TRU was careful to meet individually with each of its suppliers to explain its new policy. Afterwards, it then asked each one what it intended to do. Negotiations between TRU and the manufacturers followed, as a result of which each manufacturer eventually agreed that it would sell to the clubs only highly- differentiated products (either uniqueindividual items or combo packs) that were not offered to anything but a club (and thus of course not to TRU). As the Commission put it, "[t]hrough its announced policy and the related agreements discussed below, TRU sought to eliminate the competitive threat the clubs posed by denying them merchandise, forcing the clubs' customers to buy prod ucts they did not want, and frustrating customers' ability to make direct price comparisons of club prices and TRU prices." FTC opinion at 14.
The agreements between TRU and the various manufacturers were, of course, vertical agreements, because they ran individually from the supplier/manufacturer to the purchaser/retailer. The Commission found that TRU reached about 10 of these agreements. After the agreements were concluded, TRU then supervised and enforced each toy company's compliance with its commitment.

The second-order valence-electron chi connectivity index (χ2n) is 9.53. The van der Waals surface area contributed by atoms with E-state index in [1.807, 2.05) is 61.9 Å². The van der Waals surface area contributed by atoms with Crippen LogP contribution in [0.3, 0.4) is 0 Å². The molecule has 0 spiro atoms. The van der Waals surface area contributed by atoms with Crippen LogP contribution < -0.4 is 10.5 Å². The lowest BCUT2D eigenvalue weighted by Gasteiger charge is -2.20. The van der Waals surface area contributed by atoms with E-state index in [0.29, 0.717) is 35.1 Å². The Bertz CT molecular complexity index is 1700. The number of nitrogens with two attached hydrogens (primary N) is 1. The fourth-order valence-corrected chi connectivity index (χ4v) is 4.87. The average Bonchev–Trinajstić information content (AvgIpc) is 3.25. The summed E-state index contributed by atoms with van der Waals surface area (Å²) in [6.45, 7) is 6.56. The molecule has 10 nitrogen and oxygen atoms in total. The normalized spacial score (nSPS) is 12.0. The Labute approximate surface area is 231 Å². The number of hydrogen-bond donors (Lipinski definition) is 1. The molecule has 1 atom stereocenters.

But TRU was not content to stop with vertical agreements. Instead, the Commission found, it decided to go further. It worked for over a year and a half to put the vertical agreements in place, but "the biggest hindrance TRU had to overcome was the major toy companies' reluctance to give up a new, fast- growing, and profitable channel of distribution." FTC opinion at 28. The manufacturers were also concerned that any of their rivals who broke ranks and sold to the clubs might gain sales at their expense, given the widespread and increasing popularity of the club format. To address this problem, the Commission found, TRU orchestrated a horizontal agreement among its key suppliers to boycott the clubs. The evidence on which the Commission relied showed that, at a minimum, Mattel, Hasbro, Fisher Price, Tyco, Little Tikes, Today's Kids, and Tiger Electronics agreed to join in the boycott "on the condition that their competitors...